Australia and its economy often bring to mind extraction industries such as oil and gas and mining. For example, Chevron, one of the largest oil and gas companies in the world, has recently moved forward with one of the largest natural gas projects in Australia’s history by giving a formal approval to the “Wheatstone” project off of the coast of Western Australia. The Wheatstone project involves liquified natural gas (LNG), a fuel derived by converting natural gas to a liquid so that it can be shipped to its export destination. This year has seen A$50 billion spent on energy projects in the state of Queensland alone, particularly in natural gas and coal extraction.
It is not only energy that increasingly powers the Australian economy, but mining as well. The largest mining company in the world, BHP Billiton, is headquartered in Melbourne and has invested billions of Australian dollars in mining projects in the country.
With resource-hungry China growing at 10 per cent each year and located quite close to Western Australia, Australians have a ready-made market for their extractive industries. Whilst some may feel that Australia’s economy has become overly tied to growth in China, the reality is that the economic connections between Australia and China are becoming ever closer and are driven by natural resources production and consumption.
Given that mining and oil and gas are large contributors to emissions of greenhouse gases, it would probably come as a surprise to many people that Australia has recently implemented one of the most innovative carbon mitigation programmes in the world. This involves a simple and direct tax on carbon emissions, and stands in marked contrast to a far more complex EU carbon scheme involving cap and trade. As part of their approach, the Australian Government has put in place the unique ‘Carbon Farming Initiative (CFI)’ as a major tool in driving the country toward a clean energy future, and in the process opened up a huge opportunity for investors.
Currently, EU carbon credits have dropped to an all-time low of only €5.90 (A$7.3 and US$7.8), down by nearly 50 per cent. This has pretty much destroyed the carbon credit market in Europe, as investors who invest in carbon credits are now looking at negative returns. Whilst Australia will eventually switch over to a cap and trade scheme in 2015, the Australian government hopes a floor price for the first three years will avoid the problem of collapsing carbon credit prices down the road.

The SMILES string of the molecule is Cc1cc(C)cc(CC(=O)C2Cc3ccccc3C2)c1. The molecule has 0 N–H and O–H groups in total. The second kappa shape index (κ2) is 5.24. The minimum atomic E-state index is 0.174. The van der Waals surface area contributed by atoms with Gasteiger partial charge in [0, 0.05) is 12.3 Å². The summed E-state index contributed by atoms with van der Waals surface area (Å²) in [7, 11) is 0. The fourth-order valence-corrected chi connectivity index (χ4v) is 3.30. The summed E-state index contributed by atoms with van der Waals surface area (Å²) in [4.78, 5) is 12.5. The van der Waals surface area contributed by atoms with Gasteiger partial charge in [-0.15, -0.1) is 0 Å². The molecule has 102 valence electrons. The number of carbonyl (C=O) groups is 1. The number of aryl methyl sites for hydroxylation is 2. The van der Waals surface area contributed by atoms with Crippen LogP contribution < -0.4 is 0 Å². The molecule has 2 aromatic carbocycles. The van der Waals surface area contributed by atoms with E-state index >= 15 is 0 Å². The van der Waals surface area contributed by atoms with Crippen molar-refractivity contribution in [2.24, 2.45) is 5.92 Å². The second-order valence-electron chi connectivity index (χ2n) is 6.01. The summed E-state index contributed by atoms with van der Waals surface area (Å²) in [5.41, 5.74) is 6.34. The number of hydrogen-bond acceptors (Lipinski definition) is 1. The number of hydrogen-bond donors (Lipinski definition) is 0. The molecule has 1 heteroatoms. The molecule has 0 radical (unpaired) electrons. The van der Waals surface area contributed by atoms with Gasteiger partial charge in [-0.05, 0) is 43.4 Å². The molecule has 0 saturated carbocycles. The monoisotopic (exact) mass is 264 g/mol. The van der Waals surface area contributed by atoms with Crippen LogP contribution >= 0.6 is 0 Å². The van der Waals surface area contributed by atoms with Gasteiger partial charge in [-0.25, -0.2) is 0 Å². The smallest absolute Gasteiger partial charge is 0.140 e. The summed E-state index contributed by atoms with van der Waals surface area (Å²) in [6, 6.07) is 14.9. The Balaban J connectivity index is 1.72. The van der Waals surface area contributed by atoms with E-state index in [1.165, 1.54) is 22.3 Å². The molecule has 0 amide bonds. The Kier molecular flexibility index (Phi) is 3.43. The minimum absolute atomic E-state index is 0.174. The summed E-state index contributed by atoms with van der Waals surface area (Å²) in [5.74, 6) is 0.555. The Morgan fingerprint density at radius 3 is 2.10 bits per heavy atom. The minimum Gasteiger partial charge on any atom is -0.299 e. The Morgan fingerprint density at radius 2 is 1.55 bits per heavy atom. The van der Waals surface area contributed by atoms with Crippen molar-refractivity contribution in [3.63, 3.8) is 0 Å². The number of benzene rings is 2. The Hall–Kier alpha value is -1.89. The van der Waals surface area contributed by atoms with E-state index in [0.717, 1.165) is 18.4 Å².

In Australia by contrast, the Government’s Carbon Farming Initiative (CFI) is a government-backed project that offers farmers, landowners and investors the chance to earn money by producing carbon offsets for carbon emissions trading by guaranteeing a minimum buy back price of A$23 per tonne, which is over three times the price of what an investor receives for carbon credits in Europe. Furthermore, the government scheme effectively guarantees the minimum buy back price of A$23 per tonne for three years from July 2012 via 2.5 per cent annual ‘inflation’ uplifts. Beyond 2015, the government scheme also offers a firm pricing structure to ensure that carbon credits generated in Australia will continue to trade at a premium to world prices.
This unique Australian regulatory structure is designed to allow investors to receive guaranteed returns from investments in the carbon credits produced under the Australian Government’s CFI scheme. For those investors wishing to invest for only three years, from 2012 to 2015 – i.e. the time period during which the Australian government guarantees a minimum price of A$23 per tonne, the returns are estimated to be at least 30 per cent.
In a nutshell, where the Australian carbon credit investment differs from Europe’s is that the Australian government is guaranteeing to put a floor under the price of carbon credits for at least the initial three years of the programme. Yes, the Australian government may incur some short-term costs with this guarantee, but in the long-run they see this approach as critical to jumpstarting a robust carbon trading market and becoming a leading global trendsetter in carbon reductions.
Josh Cohn is a Partner with GreenWorld BVI, a boutique investment firm offering socially responsible alternative investments such as forestry, farmland, renewable energy and carbon credits. They can be found on the web at www.greenworldbvi.com and can be contacted at firstname.lastname@example.org.
Thanks for reading to the end of this story!
We would be grateful if you would consider joining as a member of The EB Circle. This helps to keep our stories and resources free for all, and it also supports independent journalism dedicated to sustainable development. It only costs as little as S$5 a month, and you would be helping to make a big difference.